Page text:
On TODAY’s Facebook page, hundreds of viewers shared their strong feelings about their favorite products and vented about items they miss dearly. Discontinued makeup lines prompted some of the most heartfelt Facebook posts — (see sidebar) — and a deep current of discontent surfaced about fluorescent light bulbs. Lots of people don’t like fluorescents, and they’re hoarding incandescent light bulbs just in case they become hard to buy down the road.
Federal laws will prohibit the sale of some incandescent bulbs in the United States starting next year. Incandescents aren’t being banned altogether, but most new bulbs will have to use 25 percent to 30 percent less energy. While some incandescents already meet those standards, production of many traditional incandescent bulbs will be phased out between 2012 and 2014. (People will still be able to buy halogens, a more energy-efficient bulb that emits light similar to an incandescent bulb's.)
These light-bulb developments have gotten the attention of Victoria Salmon, 47, of Glen Allen, Va. She knows what it means to lose a product she loves; she’s still sore over the manner in which Coca-Cola changed to New Coke waaaaaaaaaaaaay back in 1985. (“It just wasn’t the same,” Salmon recalled of New Coke. “My friends and I definitely tasted the difference.”)
Salmon, a customer service representative at a federal insurance company, likes incandescent bulbs so much that she’s decided not to take any chances. Whenever she has an extra $10, she heads over to Home Depot to buy another 24-pack of incandescents. So far, she’s accumulated a stash of about 200 bulbs.
“It’s not a lot,” she said, “but I keep doing it and I figure I’ve got another year or two, right?”
For the love of chocolate
Mary Stoops’ devotion to a certain kind of Hershey’s chocolate candy — specifically, Hershey-ets, an M&M-type candy that comes only in the colors red and green — dates back to her teen years.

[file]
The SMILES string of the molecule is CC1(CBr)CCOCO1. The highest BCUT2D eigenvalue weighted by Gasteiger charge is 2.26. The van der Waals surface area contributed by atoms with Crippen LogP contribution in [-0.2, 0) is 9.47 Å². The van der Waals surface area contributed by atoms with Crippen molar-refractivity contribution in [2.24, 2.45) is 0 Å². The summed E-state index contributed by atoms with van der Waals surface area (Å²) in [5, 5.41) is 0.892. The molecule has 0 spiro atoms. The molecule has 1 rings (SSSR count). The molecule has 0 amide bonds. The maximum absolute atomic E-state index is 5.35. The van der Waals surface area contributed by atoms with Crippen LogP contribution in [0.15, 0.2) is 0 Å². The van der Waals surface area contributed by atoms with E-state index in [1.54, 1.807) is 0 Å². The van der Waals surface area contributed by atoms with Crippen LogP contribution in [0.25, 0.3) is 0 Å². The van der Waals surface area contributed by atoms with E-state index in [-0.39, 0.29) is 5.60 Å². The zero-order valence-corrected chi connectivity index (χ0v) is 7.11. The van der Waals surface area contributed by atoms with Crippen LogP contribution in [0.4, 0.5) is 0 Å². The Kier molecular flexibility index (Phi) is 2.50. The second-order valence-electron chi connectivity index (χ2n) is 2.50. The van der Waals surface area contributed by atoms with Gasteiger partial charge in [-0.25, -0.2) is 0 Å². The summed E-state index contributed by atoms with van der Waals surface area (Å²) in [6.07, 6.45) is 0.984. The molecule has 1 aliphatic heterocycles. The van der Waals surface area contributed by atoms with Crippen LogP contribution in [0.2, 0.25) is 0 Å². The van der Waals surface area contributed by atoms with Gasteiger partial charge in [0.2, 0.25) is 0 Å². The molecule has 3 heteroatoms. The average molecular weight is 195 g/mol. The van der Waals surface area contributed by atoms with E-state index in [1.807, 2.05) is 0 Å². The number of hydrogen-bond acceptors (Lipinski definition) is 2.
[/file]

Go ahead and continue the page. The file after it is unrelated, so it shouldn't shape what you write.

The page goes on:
“It was a seasonal thing that came out at Christmas, and I really loved the way the candy tasted,” said Stoops, who is in her early 60s. “Every year I would buy two or three bags and that would hold me over.”
But Hershey’s stopped selling Hershey-ets by the bag in stores more than 10 years ago. Since then, Stoops has been on a quest that has not been diminished by all the ribbing she’s received from her family and friends.
“It became almost like a game,” said Stoops, a technical recruiter who lives in Boulder, Colo. “Some people may have given up, but that’s not me.”
At first, Stoops contacted Hershey’s directly and special-ordered Hershey-ets in 24-pound bags. After a while, Hershey’s stopped making that option available; all Stoops could find were plastic candy canes sold in stores around the holidays with a small number of Hershey-ets inside.
“But that’s just not enough!” Stoops said, laughing.
About seven months ago, though, Stoops’ tenacity was rewarded. She did some sleuth work online and found a private candy dealer that sells Hershey-ets in plain, no-frills plastic bags on eBay. A 10-pound bag costs $49, not including shipping fees; a 5-pound bag costs $28.
“$28 for five pounds of candy! Can you believe I’m doing this?” Stoops said. “But just the aroma from the bag — I know it’s the real thing. I can’t help it, I’m passionate about it!”
Stoops doesn’t have to explain herself to all the consumers who love specific products with great loyalty. Zepeda, the New Yorker who adores all-black sneakers, understands completely.
“In my case, it was kind of like searching for the Holy Grail,” Zepeda said. “My advice is when you find what you’re looking for, get a lot of it. You won’t regret it later.”